Back to school

… and one that is more difficult for vulnerable youth

It’s back to class this week for the thousands of children and teens across Greater Montreal who have not set foot on school grounds since mid-March.

We know that the distance-learning experience has not been the same for everyone, and that it’s even widened existing inequalities.

See why youth from disadvantaged backgrounds have been more vulnerable than others to the situation and how the community has supported them since the start of the health crisis.

And it’s not over yet! This year will be filled with many challenges, including helping children regain motivation, catch up on delays, in some cases relearn a language lost along the way, and possibly face a second wave. 

 

Did you know?

Poverty is a threat to academic success

Youth from low-income families are more at risk of encountering difficulty in school.

Marginalized because they live in poverty, these youth sometimes live in inadequate housing, do not have enough to eat, may be neglected, and are too often left to their own devices when it comes to their schooling.

It’s not difficult to imagine that they likely faced more difficulty with distance learning during the health crisis.

The disadvantages in home schooling 

  • Lack of technical equipment
  • No dedicated workspaces in often inadequate housing
  • Minimal and sometimes non-existent support from parents
  • Poor learning environments within financially and psychologically strained families

 

What can we expect after five months of disruption?

  • Loss of learning
  • Delays compared with the rest of the group
  • Lack of motivation
  • Psychological distress
  • Grade repetition
  • Increase in school dropouts

In numbers

This is the number of children aged 6 to 17 who live in poverty in Greater Montreal, representing 15% of all youth. These figures, which come from the most recent census, may have increased because of the pandemic. Growing up poor has consequences.

 

On the ground

 

Community organizations fighting school dropout, as well as several youth and family organizations, remained in contact with youth throughout the crisis. Various initiatives were launched to assist them, including offering psychosocial and school support, online workshops, distribution of educational materials, computers and tablets, and more. As a result, these young people will be able to start the 2020 school year with a better chance of success.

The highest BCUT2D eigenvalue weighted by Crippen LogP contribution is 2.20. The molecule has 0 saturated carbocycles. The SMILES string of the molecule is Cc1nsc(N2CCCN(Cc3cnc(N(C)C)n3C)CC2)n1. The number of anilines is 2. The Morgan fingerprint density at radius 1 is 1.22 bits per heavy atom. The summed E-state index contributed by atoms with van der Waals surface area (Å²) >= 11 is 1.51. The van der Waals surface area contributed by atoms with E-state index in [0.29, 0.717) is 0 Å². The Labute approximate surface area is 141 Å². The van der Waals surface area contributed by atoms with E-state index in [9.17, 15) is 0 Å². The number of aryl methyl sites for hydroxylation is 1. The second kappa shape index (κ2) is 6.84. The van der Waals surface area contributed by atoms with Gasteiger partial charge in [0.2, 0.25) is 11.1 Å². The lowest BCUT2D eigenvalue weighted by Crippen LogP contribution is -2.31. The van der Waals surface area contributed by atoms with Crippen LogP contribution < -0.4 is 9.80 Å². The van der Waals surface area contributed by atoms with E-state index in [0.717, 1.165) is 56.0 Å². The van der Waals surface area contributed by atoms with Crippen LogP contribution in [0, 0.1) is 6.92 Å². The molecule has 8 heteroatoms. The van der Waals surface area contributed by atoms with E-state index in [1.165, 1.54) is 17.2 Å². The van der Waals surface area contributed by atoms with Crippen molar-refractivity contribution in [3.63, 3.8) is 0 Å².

Provide access to necessary equipment

The COVID-19 pandemic and the need for distance learning has made the issue of digital equity among youth more dire than ever. It’s in this context that the 4C program (Connected Community to Counter COVID-19) was established by the Socio-Economic Summit for the Development of Black Community Youth. The program initially intended to reach 1,000 youth and their families, but a major investment by Centraide allowed them to reach 700 more. The initiative aims to provide youth with equipment, Internet access, and support to counter the digital divide amplified by COVID-19.

 

Continue and consolidate learning

Je Passe Partout plays an integral role in keeping youth in school in Hochelaga-Maisonneuve, Mercier-Est, Mercier-Ouest, and Saint-Léonard by providing school and family support. Since mid-March, three important steps have been taken to mobilize the organization: adapt services to keep in touch with families, extend regular activities for a month due to the closure of schools, and maintain contact with youth over the summer in order to preserve knowledge and help them develop new skills.

100 families were supported remotely by videoconference and telephone during the extended period, and 150 youth participated in the educational camp.

 

Starting high school successfully, despite the pandemic

La Parentèle de Laval, a family organization that is active in its community, is offering a very special edition adapted to the COVID-19 context, of its program that aims to facilitate the transition from elementary to high school. For parents, sessions are organized into three themes: stress management, parental limits, and adolescent friendships. For youth, workshops in small groups allow them to share their perceptions and fears about going to secondary school. It’s one of many programs the organization has adapted since mid-March.

 

A total of 56 initiatives like these were financially supported by the Youth Project, a special fund established to reach isolated and marginalized youth during the COVID-19 health crisis. The 4C project also received funding from the Emergency Community Support Fund (ECSF).

 

To (re)discover

 

Back to school with Magasins-Partage

In 2020, due to COVID-19 and in order to comply with health and physical distancing requirements, the distribution of backpacks, lunch boxes, school supplies and food will be carried out directly to 6,000 children and their families by mandated organizations in 19 Montreal neighbourhoods, rather than inviting families to visit a Magasin-Partage location to select food and supplies.

This year, reusable bottles and masks will also be included for each of the 6,000 children. Additionally, an information sheet listing the local organizations and resources that provide assistance and support will be given to parents when the bags are distributed.

An initiative by Regroupement Partage, an organization supported by Centraide for almost 25 years.

 

 

Not to be missed

 

 

Special edition of Hooked on School Days from August 17 to September 4

To mark the extraordinary start to the school year, the Réseau québécois pour la réussite éducative, of which Centraide is a Montreal Hooked on School partner, is launching a special edition of Hooked on School Days with the slogan “Back to school. Together. For them.”